Prose & Poetry

Deviance – For Real!

So around November of 2008, I wrote a short story called “Deviance” about a Tamil dude who wanted to marry another man. The story was essentially the result of one of those “what were we even thinking?” conversations with another friend, (the erstwhile) IdlingInTopGear, except I actually wrote what we were thinking/talking into a story.

The story became popular in a very 2008 way – some people made into an e-mail forward with extra punctuation, some others posted it on their own blogs and so on; It also became a short film, starring very talented actors from the Chennai theatre circuit and was featured in an LGBT Film Festival in Chennai, too – it’s currently on a Youtube Channel for Indie short films called Bench Culture which is promoted by Karthik Subburaj, of Jigarthanda/Pizza fame . I’ve written a lot since then, but in all honesty, Deviance remains one of my biggest accomplishments in writing, not because of the popularity it achieved, but because a few people from the Tamil gay community reached out to me to tell me that they found it hilarious, and that for me was the greatest piece of validation.

Anyway, so 8 whole years later after I wrote Deviance, this news item comes up on my feed about an adorable gay couple who had a traditional, South Indian style wedding with pretty much everything that I’d imagined in the story!

Anyway, so I just thought I’d share it here because,
a) It’s too freaking cute
b) More people need to know about my Nostradamus-ness OKAY.

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It

{This is a short story I wrote for the Madras Mag Anthology. It is a wonderful book, full of gems from authors the like of Srinath Perur, Sharanya Manivannan, MR Sharan, among others, and it’s an absolute honour to be rubbing shoulders with writers of that calibre! It’s published by a super hip independent publisher, Mulligatawny Books, and by purchasing the anthology, you’ll be supporting quality Indian writing. You can buy it on Amazon, here.}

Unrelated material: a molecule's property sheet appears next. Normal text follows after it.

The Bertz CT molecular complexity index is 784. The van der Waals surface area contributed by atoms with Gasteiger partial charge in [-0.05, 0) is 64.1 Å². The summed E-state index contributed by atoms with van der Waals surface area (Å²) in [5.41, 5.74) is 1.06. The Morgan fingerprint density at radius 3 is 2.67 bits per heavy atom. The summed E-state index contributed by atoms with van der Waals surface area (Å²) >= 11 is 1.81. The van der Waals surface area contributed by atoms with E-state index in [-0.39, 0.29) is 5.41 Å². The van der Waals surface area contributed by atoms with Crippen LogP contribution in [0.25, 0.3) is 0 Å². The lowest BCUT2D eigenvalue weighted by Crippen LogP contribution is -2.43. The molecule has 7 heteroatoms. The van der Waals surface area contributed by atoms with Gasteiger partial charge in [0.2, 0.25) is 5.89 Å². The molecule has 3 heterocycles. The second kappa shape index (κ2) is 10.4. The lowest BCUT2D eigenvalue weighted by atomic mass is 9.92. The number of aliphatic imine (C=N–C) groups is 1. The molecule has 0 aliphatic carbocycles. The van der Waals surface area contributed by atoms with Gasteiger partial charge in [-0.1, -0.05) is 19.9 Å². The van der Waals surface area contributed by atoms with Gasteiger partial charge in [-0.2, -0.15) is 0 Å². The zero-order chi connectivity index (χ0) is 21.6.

Sarah’s cousin
Natasha’s Labrador had given birth to six puppies, of which five had already
found homes across the city. The last one came to us, something that Amma was
not pleased about. What is that thing, she had asked Shrinidhi when she
showed up at the door with a card board box that had holes and a puppy. Take it
back right now. Shrinidhi, however, had different plans. She had been asking
Amma for a dog for two years now, supplemented her pleas with research that had
been the result of googling “How dogs make life better”, and even changed Amma’s
phone wallpaper from photos of Srinivasa Perumal to photos of adorable, fluffy
Golden Retriever puppies, but had never gotten what she wanted. Amma said they
were dirty, and Appa, who worked twelve hours a day in his legal practice, was
too exhausted by the time he came home to have a different opinion.
She had been on the
verge of giving up when Sarah had told her during Lunch Break about her cousin
Natasha’s Labrador, Choochoo Arockiaraj, and how they were having trouble
giving the last puppy in her litter away. Why wouldn’t anyone want a puppy,
Shrinidhi had asked Sarah. That’s because these puppies are a cross, replied
Sarah knowledgeably. Natasha’s parents didn’t realise that Choochoo was in her
heat when they took her out for a walk, and the neighbours’ male mongrel-hound,
Dimitri, who was also on his walk, had seduced her. Her neighbours were
Germans, and they were so happy about the pairing, that they immediately told
Natasha that they’d not only take half the litter, but also pay for the vet and
pregnancy. Shrinidhi nodded sagely, although she didn’t really understand what
a dog being in the heat meant, after which she asked Sarah if she could take
the last puppy. That, as they say, was that. Natasha was outside the school
campus the next evening with the cardboard box laced with newspaper that housed
the puppy, a chew toy, and a separate box with puppy food. Thank you so
much, Natasha had told her. You’re doing an amazing thing! You’re going to love
it! I’ve given you enough food to last you a week, and feel free to ask me
anything about her, she said, pointing to the larger box.
Shrinidhi had had
exactly three questions – how old the puppy was (she’s seventy days old now),
whether she needed shots (she needs a booster on the 7th, I’ve already paid the
vet – I’ll text you his address), and whether she could eat Thayir Saadham (hmmm,
give her vegetarian puppy food first, Pedigree has it, with curd, definitely,
because it’s good for their coats, also give her boiled vegetables but once
she’s six months old, Thayir Saadham, why not. Just google to be sure).
Once she got her answers she knew that the little puppy she was carrying
wouldn’t just help her finish her lunch, but also be her companion for life.
When Shrinidhi
suggested that they keep the puppy in the little verandah across the hall, Amma
only cussed in response. Azhukku Shaniyan. Keep it in your room, with
your mess. Appa had told her the same, and also that it would help her bond
with the puppy better. And so, Shrinidhi kept the puppy in her room. She opened
up the box where she had been putting away Birthday and
falling-at-the-feet-of-elders money to buy a dog on her own, and spent the rest
of the day shopping online for the puppy, feeding her, and cleaning up the